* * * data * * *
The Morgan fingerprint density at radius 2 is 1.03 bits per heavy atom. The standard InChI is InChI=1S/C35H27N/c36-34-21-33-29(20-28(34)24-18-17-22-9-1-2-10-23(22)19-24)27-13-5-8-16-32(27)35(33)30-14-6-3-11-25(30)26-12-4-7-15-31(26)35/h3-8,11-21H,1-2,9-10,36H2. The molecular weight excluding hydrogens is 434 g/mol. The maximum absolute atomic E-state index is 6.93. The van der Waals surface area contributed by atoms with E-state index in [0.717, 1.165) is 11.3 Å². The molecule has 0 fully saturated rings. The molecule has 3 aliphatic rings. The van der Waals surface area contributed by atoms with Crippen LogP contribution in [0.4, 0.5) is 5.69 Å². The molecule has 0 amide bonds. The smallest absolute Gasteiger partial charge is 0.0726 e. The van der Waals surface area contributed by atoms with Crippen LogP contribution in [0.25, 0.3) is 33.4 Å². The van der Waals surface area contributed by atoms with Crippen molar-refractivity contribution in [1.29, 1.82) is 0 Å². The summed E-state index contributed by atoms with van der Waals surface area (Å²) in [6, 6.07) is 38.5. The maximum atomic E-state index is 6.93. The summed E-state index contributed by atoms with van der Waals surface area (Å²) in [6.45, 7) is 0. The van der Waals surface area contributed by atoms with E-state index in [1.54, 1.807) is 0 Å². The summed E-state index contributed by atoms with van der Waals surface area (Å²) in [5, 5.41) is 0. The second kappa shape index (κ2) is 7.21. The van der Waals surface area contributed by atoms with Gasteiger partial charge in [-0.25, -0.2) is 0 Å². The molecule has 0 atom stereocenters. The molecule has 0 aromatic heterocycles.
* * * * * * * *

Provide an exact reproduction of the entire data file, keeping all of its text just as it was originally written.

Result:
The Morgan fingerprint density at radius 2 is 1.03 bits per heavy atom. The standard InChI is InChI=1S/C35H27N/c36-34-21-33-29(20-28(34)24-18-17-22-9-1-2-10-23(22)19-24)27-13-5-8-16-32(27)35(33)30-14-6-3-11-25(30)26-12-4-7-15-31(26)35/h3-8,11-21H,1-2,9-10,36H2. The molecular weight excluding hydrogens is 434 g/mol. The maximum absolute atomic E-state index is 6.93. The van der Waals surface area contributed by atoms with E-state index in [0.717, 1.165) is 11.3 Å². The molecule has 0 fully saturated rings. The molecule has 3 aliphatic rings. The van der Waals surface area contributed by atoms with Crippen LogP contribution in [0.4, 0.5) is 5.69 Å². The molecule has 0 amide bonds. The smallest absolute Gasteiger partial charge is 0.0726 e. The van der Waals surface area contributed by atoms with Crippen LogP contribution in [0.25, 0.3) is 33.4 Å². The van der Waals surface area contributed by atoms with Crippen molar-refractivity contribution in [1.29, 1.82) is 0 Å². The summed E-state index contributed by atoms with van der Waals surface area (Å²) in [6, 6.07) is 38.5. The maximum atomic E-state index is 6.93. The summed E-state index contributed by atoms with van der Waals surface area (Å²) in [6.45, 7) is 0. The van der Waals surface area contributed by atoms with E-state index in [1.54, 1.807) is 0 Å². The summed E-state index contributed by atoms with van der Waals surface area (Å²) in [5, 5.41) is 0. The second kappa shape index (κ2) is 7.21. The van der Waals surface area contributed by atoms with Gasteiger partial charge in [-0.25, -0.2) is 0 Å². The molecule has 0 atom stereocenters. The molecule has 0 aromatic heterocycles.